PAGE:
Which is not to say there aren’t problems at the camp, too. Security and sanitation remain ongoing concerns. The presence of so many immigrants threatens to provoke a backlash against them, but this is an issue across Europe, not only in Belgium. And the core group of volunteers are exhausted. Many of them have been here every day since it started. Some have slept on site. They’re tired and often seem stretched thin. Yet overwhelmingly they are staying positive.

“We are inspired by these people who have come,” says one volunteer, a doctor from Leuven. “We’re giving to them, but they’re also giving to us.”

Then he tells the story of a man who arrived in the camp over the weekend, an English teacher from Syria. He had been crossing the Aegean Sea in a packed boat when it sank. He swam all night before eventually being picked up.

“When you’re stuck in the water and you don’t know where you are, what can you do?” he said. “You keep swimming.”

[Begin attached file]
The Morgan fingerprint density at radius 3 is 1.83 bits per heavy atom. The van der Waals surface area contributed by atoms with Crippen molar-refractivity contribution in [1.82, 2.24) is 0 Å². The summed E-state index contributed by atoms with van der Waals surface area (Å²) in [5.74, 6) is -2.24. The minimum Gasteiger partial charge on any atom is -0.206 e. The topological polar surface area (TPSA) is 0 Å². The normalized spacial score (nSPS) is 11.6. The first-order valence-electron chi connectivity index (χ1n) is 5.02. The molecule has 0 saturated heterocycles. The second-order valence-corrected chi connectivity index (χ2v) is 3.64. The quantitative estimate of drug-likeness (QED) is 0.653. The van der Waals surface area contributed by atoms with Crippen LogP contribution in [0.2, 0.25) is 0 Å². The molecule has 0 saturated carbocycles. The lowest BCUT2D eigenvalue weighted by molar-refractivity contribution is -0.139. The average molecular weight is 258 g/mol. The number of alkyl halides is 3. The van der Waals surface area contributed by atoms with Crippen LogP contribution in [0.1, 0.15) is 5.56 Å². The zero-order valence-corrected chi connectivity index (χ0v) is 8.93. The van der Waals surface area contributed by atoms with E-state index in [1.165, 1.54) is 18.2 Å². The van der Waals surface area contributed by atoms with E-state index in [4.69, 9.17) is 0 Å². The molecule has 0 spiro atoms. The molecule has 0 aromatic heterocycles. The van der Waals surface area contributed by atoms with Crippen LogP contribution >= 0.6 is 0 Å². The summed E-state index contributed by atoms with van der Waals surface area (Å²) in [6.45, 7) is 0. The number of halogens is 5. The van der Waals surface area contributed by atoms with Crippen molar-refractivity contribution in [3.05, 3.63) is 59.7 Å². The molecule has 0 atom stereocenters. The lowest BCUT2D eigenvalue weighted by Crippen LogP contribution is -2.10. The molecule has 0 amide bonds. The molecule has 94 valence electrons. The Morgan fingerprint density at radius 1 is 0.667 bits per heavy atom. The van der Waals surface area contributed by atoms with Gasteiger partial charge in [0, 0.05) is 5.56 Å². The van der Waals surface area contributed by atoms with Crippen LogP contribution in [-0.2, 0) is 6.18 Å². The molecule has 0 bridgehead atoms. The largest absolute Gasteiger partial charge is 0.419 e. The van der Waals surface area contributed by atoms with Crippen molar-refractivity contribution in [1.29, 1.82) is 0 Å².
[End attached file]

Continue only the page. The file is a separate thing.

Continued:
The camp is a place that alternately reinforces cynicism and removes all capacity for it.

“What are the cynics and the racists in the face of all this?” says another volunteer. “They’re nothing. I’m proud of what we’re doing here.”

After she finishes sorting piles of donated clothes, she’s planning to go over to the other side of the camp, pick up a hammer, and help the people who are trying to turn old pallets into a village.

Blurred Lines

By Stephen Dau

This is the second in a series of “letters” on the ongoing refugee crisis in Europe.